I do not believe the sky that hangs over Wyoming is the same one I can currently see out my window. There is something magical about it, something completely unreal–it’s as if the sky was not above me but surrounded me, engulfed me, swallowed me in pure, ethereal blue, reaching back and touching both ends of the Earth. Between the sands and sky of Wyoming lies nothing but a quiet stillness. Anything louder a whisper feels like a crime against nature, like nothing bad could happen there.
FINALIST 2015 FTF TEEN TRAVEL WRITING SCHOLARSHIP
But of course, the great irony of the world is that the safer and quieter a place appears to be, the more like tragedy is to strike.
It was 2014, the summer my family decided to drive to Oregon for a funeral, a relative of my stepmom who I had never met. The drive from Michigan to Oregon is not a pleasant one, especially for a 14 year old sitting in the back of a minivan, squished between two brothers bickering over video games. The trip took over a week, and this particular morning had started in Colorado, in a suburb near Denver. Nearly 5 hours into the car ride, I was completely mesmerized by the open sky. I had never seen anything like it. Perhaps my father, the driver of the minivan, had also been distracted by the beauty of the sky, because one moment we were cruising down the highway and the next our car clunked to the ground, one back tire popped by a large, splintery piece of metal.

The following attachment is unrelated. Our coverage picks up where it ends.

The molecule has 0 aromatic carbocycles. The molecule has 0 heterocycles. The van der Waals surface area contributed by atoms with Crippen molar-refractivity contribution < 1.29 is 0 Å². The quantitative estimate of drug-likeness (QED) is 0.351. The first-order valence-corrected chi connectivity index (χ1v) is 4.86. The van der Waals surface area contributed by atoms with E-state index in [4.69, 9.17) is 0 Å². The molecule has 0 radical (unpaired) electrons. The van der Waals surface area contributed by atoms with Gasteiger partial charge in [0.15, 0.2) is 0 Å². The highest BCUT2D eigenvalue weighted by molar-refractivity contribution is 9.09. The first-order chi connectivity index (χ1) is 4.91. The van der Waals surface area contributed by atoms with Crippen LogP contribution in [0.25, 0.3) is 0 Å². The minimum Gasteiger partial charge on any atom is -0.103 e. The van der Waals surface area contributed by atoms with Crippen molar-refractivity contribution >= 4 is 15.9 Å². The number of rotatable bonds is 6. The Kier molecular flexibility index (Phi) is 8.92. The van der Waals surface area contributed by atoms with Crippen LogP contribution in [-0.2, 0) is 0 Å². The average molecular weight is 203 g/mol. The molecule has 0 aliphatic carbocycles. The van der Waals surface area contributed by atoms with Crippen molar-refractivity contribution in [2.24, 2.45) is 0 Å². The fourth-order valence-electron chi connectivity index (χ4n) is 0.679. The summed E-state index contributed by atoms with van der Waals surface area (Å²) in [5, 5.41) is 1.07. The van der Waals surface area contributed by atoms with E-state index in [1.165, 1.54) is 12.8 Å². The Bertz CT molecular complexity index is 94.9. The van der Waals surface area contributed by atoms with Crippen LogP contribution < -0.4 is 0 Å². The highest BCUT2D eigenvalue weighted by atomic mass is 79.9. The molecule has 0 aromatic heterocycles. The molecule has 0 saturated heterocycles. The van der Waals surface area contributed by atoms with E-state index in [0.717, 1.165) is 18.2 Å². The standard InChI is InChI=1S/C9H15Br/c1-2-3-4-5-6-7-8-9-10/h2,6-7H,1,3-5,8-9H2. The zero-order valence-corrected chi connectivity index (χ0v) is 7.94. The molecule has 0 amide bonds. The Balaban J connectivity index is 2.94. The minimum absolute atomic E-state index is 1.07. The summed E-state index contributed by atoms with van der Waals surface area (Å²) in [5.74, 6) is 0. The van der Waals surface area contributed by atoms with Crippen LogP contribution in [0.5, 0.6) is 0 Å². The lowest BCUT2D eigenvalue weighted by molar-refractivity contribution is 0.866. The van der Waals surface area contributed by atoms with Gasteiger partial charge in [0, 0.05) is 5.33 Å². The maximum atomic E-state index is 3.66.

Maybe we’d have had better luck if it hadn’t been a Sunday. Day turned to night as we waited for a tow truck to take us to the nearest car repair shop. I sat outside in the dry heat while my parents were told that there wouldn’t be a replacement wheel until the next week. The future of the trip looked dim, while the sky lit up with more stars than I knew existed. I started counting, losing track after a few thousand as I drifted off to sleep.
The next day was filled with uncertainty. We needed to be in Oregon by Wednesday. The tire wouldn’t be in until the next Monday.
This bizarre situation called for a bizarre solution. With the time crunch, my parents did the rational thing.
That’s how the story of a popped tired becomes one about the time we bought a new car in Wyoming.